Whereas the book is a simple tale of imagination and fun, the film provides a platform to explore some pretty significant themes, and along the way the story also gives us something of a basic introduction to sin. I found it interesting that almost every character in this movie displayed some sort of sinful attitude that brought complications to the story. Whether it’s Baby Brent’s hubris, the Mayor’s greed, or Flint’s pride, the sinful nature on display in this movie ultimately brings sorrow to all the residents of Chewandswallow.
In the case of Flint, he initially believes that he has saved his community, only to find out that he has placed them in danger when his “good” thing is taken too far and becomes “bad.” This illustration alone is one of the most convincing images in the movie of the power of sin and idolatry in our lives. Something that was created for good is taken too far by our fallen human nature, only to eventually cause our downfall.
As a Christian, I believe that sin and idolatry is anything more important to you than God, anything that absorbs your heart and imagination more than God, and anything you seek to give you what only God can give. An idol could be anything so central and essential to your life that, should you lose it, your life would feel hardly worth living. Basically, if anything becomes more fundamental than God to your happiness, meaning in life, and identity, then it is an idol. Idols in our lives can be complicated to identify, as they can be personal, cultural, and even intellectual. They can be interwoven in our theology, our politics, our race, our nationality, our relationships, our religion, our philosophies, and our culture. The idols then drive our motivations and temperaments.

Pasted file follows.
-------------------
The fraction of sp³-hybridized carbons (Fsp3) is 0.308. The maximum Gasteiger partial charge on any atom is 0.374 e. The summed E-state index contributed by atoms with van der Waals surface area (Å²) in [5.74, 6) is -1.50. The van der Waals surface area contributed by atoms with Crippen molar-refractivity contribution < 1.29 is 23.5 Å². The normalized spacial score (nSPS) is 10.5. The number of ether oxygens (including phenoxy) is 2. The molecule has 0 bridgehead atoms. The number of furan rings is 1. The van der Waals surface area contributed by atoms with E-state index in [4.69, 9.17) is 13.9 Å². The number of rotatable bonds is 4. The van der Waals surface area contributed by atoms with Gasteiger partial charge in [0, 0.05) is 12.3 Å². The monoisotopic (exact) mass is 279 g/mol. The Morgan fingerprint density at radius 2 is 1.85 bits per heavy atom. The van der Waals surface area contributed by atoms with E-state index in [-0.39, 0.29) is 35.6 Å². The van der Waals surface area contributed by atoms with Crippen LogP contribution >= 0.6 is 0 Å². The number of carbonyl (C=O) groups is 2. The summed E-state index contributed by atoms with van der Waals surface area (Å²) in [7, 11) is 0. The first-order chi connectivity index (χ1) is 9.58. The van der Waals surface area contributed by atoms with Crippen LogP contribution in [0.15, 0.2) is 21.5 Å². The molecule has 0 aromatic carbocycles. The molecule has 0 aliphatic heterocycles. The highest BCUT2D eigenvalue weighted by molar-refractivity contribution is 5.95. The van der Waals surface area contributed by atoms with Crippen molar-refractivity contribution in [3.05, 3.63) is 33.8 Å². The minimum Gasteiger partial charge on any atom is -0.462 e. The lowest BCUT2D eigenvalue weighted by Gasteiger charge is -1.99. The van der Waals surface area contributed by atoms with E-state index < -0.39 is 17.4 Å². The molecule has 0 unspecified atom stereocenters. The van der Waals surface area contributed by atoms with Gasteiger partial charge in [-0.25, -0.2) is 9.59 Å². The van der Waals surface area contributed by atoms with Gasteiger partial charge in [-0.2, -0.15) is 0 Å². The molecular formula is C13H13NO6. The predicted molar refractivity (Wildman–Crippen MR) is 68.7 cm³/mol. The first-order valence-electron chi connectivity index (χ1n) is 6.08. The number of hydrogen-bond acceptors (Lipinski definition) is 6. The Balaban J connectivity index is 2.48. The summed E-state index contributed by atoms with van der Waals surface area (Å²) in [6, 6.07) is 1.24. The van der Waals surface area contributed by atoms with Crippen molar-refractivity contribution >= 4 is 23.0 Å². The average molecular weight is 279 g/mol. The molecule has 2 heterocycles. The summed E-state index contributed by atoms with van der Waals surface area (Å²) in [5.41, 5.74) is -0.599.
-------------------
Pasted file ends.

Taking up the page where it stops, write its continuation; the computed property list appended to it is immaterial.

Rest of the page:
But simply understanding, identifying, and removing idols is not enough. They must be replaced, and the verse in Colossians above shows us how. Idols (sin) must be uprooted by repentance, and replaced with rejoicing in Jesus Christ alone as our ultimate and only true fulfillment. This process, however, will not happen overnight, as this is something that our sinful natures will struggle with our entire lives.
The mayor’s greed for power not only literally sinks him in the end, but pushes Baby Brent into an iconic and self-destructive status. Baby Brent in turn finds himself driven by the pleasure he experiences from the adoration of others. The rest of the town, upon experiencing the “manna from heaven,” longs for more and more and is never satisfied. Whether it’s food, or adoration, or power, or fame, humanity as experienced in Cloudy With a Chance of Meatballs can never achieve happiness through the “good” things they strive for.
Cloudy With a Chance of Meatballs is a terrific movie for you next family movie night. It has plenty of action and humor for kids and adults alike, while also delivering a few poignant lessons for the whole family. Whether you walk away from the movie having loved the budding romance between Flint and Sam, or preferring the developing understanding of fatherly love between Flint and his father; or whether you can see the lure of the devilish mayor and the temptation to succumb, or the longing for acceptance within community, or the temptation to seek things that only God can give, you can’t miss the lessons that the movie affords all of us.